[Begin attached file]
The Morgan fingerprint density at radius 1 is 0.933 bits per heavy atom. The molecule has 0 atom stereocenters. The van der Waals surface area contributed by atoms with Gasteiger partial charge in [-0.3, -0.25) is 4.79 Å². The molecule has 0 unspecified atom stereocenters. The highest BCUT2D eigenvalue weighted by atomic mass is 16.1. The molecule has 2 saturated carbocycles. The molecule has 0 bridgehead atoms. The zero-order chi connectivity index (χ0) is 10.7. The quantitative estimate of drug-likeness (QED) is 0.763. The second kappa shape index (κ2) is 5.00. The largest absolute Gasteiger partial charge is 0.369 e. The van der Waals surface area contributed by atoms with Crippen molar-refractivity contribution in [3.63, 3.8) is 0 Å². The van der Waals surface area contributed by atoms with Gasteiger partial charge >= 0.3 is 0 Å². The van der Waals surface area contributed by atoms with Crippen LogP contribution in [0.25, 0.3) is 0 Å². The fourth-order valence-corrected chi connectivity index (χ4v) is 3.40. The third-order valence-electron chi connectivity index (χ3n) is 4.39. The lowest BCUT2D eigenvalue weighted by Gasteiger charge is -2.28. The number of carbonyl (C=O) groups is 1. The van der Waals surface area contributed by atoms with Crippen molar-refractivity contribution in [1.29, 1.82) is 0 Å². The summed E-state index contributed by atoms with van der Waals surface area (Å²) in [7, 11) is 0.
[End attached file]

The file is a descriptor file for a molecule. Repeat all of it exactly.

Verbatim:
The Morgan fingerprint density at radius 1 is 0.933 bits per heavy atom. The molecule has 0 atom stereocenters. The van der Waals surface area contributed by atoms with Gasteiger partial charge in [-0.3, -0.25) is 4.79 Å². The molecule has 0 unspecified atom stereocenters. The highest BCUT2D eigenvalue weighted by atomic mass is 16.1. The molecule has 2 saturated carbocycles. The molecule has 0 bridgehead atoms. The zero-order chi connectivity index (χ0) is 10.7. The quantitative estimate of drug-likeness (QED) is 0.763. The second kappa shape index (κ2) is 5.00. The largest absolute Gasteiger partial charge is 0.369 e. The van der Waals surface area contributed by atoms with Crippen molar-refractivity contribution in [3.63, 3.8) is 0 Å². The van der Waals surface area contributed by atoms with Gasteiger partial charge >= 0.3 is 0 Å². The van der Waals surface area contributed by atoms with Crippen LogP contribution in [0.25, 0.3) is 0 Å². The fourth-order valence-corrected chi connectivity index (χ4v) is 3.40. The third-order valence-electron chi connectivity index (χ3n) is 4.39. The lowest BCUT2D eigenvalue weighted by Gasteiger charge is -2.28. The number of carbonyl (C=O) groups is 1. The van der Waals surface area contributed by atoms with Crippen molar-refractivity contribution in [1.29, 1.82) is 0 Å². The summed E-state index contributed by atoms with van der Waals surface area (Å²) in [7, 11) is 0.